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NYC sick leave legislation provides admirable model

Seth Ellingson, Contributing Writer
April 23, 2014 • 465 views

As college students, when we get sick we have the ability to stay home from classes with little penalty.  Yet, for most of the American workforce, that is not the case. However, New York City is making headway with a new law that requires paid sick leave.  To be honest, it’s about time.

The new law comes in conjunction with New York City Mayor Bill de Blasio’s efforts to stem income inequality in New York City.  Along with universal Pre-K and higher taxes on the wealthy, paid sick leave for workers represents just one facet of the growing progressive policies being discussed across the nation.

The law specifies that companies with five or more employees must provide paid sick leave to workers.  On top of that, the law also allows employees to take leave to tend to family members who are sick, a boon for single mothers.  As a result, 1.2 million workers in NYC will be covered under the law.

This law provides relief for customers and employers as well as employees.  Before the law’s passage, employees either had to tough out the flu and come into work or lose a hefty portion of their paycheck.  Now, you don’t have to worry about the guy who makes your sandwich getting you sick, at least in NYC.  Furthermore, employers may not be fretting over the cost of the law because it only covers employees of longer than three months.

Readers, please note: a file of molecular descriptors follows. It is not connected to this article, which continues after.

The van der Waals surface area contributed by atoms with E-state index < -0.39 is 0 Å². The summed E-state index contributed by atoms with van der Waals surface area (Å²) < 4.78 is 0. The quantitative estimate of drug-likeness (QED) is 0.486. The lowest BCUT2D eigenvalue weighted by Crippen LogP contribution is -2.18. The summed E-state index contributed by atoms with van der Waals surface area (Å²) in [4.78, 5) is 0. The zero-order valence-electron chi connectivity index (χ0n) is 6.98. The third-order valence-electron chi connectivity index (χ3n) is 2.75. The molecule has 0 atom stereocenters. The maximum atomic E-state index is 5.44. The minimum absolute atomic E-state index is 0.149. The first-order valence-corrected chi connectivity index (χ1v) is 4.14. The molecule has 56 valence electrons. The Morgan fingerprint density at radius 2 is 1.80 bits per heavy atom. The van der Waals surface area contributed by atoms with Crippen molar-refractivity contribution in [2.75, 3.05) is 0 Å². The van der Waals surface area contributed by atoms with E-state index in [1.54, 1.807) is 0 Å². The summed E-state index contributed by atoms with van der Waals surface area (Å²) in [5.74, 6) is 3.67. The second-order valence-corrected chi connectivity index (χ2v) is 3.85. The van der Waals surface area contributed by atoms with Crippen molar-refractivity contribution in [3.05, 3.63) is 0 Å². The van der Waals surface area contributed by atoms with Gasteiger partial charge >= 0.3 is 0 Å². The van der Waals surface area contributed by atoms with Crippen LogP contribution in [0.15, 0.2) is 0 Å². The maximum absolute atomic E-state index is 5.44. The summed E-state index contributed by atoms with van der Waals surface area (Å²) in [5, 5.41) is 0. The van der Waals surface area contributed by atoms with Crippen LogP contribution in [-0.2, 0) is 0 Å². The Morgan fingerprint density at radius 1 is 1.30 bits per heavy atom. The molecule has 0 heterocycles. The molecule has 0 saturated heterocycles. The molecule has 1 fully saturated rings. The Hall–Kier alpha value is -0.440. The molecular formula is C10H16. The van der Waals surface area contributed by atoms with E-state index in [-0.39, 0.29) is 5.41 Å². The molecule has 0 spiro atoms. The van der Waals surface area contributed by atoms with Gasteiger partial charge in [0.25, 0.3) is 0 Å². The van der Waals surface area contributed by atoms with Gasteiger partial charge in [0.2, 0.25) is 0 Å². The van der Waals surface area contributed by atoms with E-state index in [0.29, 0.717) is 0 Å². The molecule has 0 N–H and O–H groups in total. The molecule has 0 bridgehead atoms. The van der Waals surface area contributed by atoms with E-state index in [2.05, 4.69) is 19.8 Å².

While this law is good news for the Big Apple, the federal government should take note of its effect.  Something like this law should be applied across the nation.  Although paid sick leave may not be as effective as a boost to the minimum wage, it does give the nation a little taste of what progressive policies can do.  Besides, we all use the many service industries that the law impacts, and it would be nice to know that the sauce on our burgers is not contaminated by sneezes from the flu-stricken worker who made it.

This law should function as a stepping stone for greater initiatives such as minimum wage increases.  Once the American people can swallow paid sick leave, it is only a matter of time until they push for something bigger.

As Congress continues to drag its feet on raising the minimum wage, smaller initiatives like paid sick leave in NYC are making progress. If the U.S. is the richest country in the world, it should be able to cover its citizens when they feel their worst.  It’s common sense: You don’t want someone with a cold handling your lunch. The entire idea behind reformist initiatives such as paid sick leave is to use the government to solve large issues like economic inequality.

Small initiatives like these underscore the reformist nature of policies today.  Coming out of the great recession into an economy of stagnation and income inequality, we are looking for solutions.  Instead of turning to something radical like a revolution, we reform ourselves.  Reforms start with paid sick leave, but they shouldn’t end there.  Issues like this should not be conservative or liberal, they should be common sense.

Seth Ellingson ’15 (ellingss@stolaf.edu) is from Powder Springs, Ga. He majors in political science and Russian.

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